Tweetsie Railroad No. 190 in 2022. (LegoTimeNinjaelite, CC BY-SA 4.0 <>, via Wikimedia Commons)


Tweetsie Railroad locomotive details

Number Name Builder Type Wheel arrangement Build date Serial number Date entered service Status
12 Tweetsie Baldwin Locomotive Works Steam 4-6-0 1917 45069 July 1957 Operational
190 Yukon Queen Baldwin Locomotive Works Steam 2-8-2 1943 69425 1960 Operational

Dancers and other performers at Tweetsie Railroad Amusement Park.

(Leslie Anne Perry, CC0, via Wikimedia Commons)


Rides and attractions

Rides at Tweetsie Railroad include:

  • "Buckaroo Drop" Drop Tower ride
  • "Tornado" spinning ride
  • "Barrels of Fun" Spinning roller coaster
  • Carousel
  • Tilt-a-whirl
  • Ferris wheel
  • "Tweetsie Twister" scrambler ride
  • Chairlift
  • Turnpike Cruisers
  • Himalaya
  • The Bullwhip pendulum ride (under construction, opening Summer 2024)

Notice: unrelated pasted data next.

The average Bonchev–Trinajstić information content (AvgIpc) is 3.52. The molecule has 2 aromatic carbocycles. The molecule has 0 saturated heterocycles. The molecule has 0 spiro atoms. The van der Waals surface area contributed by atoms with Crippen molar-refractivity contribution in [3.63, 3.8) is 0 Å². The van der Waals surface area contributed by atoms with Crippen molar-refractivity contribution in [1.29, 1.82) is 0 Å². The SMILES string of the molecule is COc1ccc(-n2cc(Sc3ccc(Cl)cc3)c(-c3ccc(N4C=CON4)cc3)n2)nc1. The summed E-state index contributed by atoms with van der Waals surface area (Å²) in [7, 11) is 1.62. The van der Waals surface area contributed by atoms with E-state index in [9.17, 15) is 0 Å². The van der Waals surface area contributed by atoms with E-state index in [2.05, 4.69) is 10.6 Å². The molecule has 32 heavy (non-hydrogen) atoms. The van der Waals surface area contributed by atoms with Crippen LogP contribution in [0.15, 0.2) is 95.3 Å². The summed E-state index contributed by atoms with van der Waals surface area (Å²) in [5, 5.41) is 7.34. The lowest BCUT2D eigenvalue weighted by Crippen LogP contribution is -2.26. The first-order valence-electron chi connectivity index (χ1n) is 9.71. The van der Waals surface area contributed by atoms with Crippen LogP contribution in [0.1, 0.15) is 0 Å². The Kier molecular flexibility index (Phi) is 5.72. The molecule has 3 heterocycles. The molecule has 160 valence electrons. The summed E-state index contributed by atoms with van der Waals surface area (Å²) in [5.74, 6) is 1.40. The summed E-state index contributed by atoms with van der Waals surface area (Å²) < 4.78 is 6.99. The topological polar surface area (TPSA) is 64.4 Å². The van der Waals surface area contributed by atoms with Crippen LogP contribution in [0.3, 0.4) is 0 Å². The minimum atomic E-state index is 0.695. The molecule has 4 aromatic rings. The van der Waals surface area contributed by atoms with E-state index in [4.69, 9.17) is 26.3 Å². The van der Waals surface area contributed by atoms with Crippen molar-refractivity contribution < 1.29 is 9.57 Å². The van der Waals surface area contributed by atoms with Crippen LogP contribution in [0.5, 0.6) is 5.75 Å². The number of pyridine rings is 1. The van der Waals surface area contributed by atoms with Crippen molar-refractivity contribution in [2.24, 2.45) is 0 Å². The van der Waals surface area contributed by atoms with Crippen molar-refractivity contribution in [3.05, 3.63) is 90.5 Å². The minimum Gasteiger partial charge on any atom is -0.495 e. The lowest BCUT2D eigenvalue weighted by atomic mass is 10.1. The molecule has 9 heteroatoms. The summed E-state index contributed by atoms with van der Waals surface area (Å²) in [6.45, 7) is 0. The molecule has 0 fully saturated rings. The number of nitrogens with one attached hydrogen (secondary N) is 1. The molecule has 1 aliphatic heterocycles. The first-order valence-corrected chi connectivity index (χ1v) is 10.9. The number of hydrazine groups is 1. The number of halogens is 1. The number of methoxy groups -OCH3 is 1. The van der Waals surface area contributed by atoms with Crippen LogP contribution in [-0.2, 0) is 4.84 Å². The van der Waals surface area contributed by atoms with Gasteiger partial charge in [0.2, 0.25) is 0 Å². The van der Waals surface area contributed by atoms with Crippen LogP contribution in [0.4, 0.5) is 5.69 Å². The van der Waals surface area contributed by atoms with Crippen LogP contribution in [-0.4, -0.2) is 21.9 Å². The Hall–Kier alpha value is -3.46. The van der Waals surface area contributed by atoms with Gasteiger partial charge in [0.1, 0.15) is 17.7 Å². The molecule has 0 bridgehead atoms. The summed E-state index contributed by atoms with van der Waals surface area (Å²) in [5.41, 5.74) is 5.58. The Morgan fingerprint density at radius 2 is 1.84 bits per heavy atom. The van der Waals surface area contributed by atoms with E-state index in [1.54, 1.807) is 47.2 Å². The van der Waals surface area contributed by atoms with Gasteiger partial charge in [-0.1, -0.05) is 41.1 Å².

• Little Drummer Boy, a classic teacups ride (runs during Tweetsie Christmas only)
  • Mouse Mine Train (3 ft (914 mm) narrow gauge child-oriented train ride loop through a tunnel that houses an animatronic show)
  • Mini Swing
  • F-80 Jet Planes
  • Kiddie Boats
  • Red Baron- type planes and helicopters
  • Bikes & Buggies flat ride

Other attractions at Tweetsie Railroad include the Tweetsie Palace Saloon and Diamond Lil's Can-Can Revue, other live shows, gold panning and gem mining, the Deer Park zoo, a variety of specialty shops and food service locations, and a game arcade.


Tweetsie Railroad

Location: Blowing Rock, North Carolina, U.S.
Coordinates: 36.170930°N 81.649029°W
Opened: July 4, 1957
Owner: Tweetsie Railroad, Inc.
Theme: Wild West
Operating season: April - December
Area: 200 acres (81 ha), 30 acres (12 ha) developed
Total: 16

Contact information


300 Tweetsie Railroad Lane
Blowing Rock, NC 28605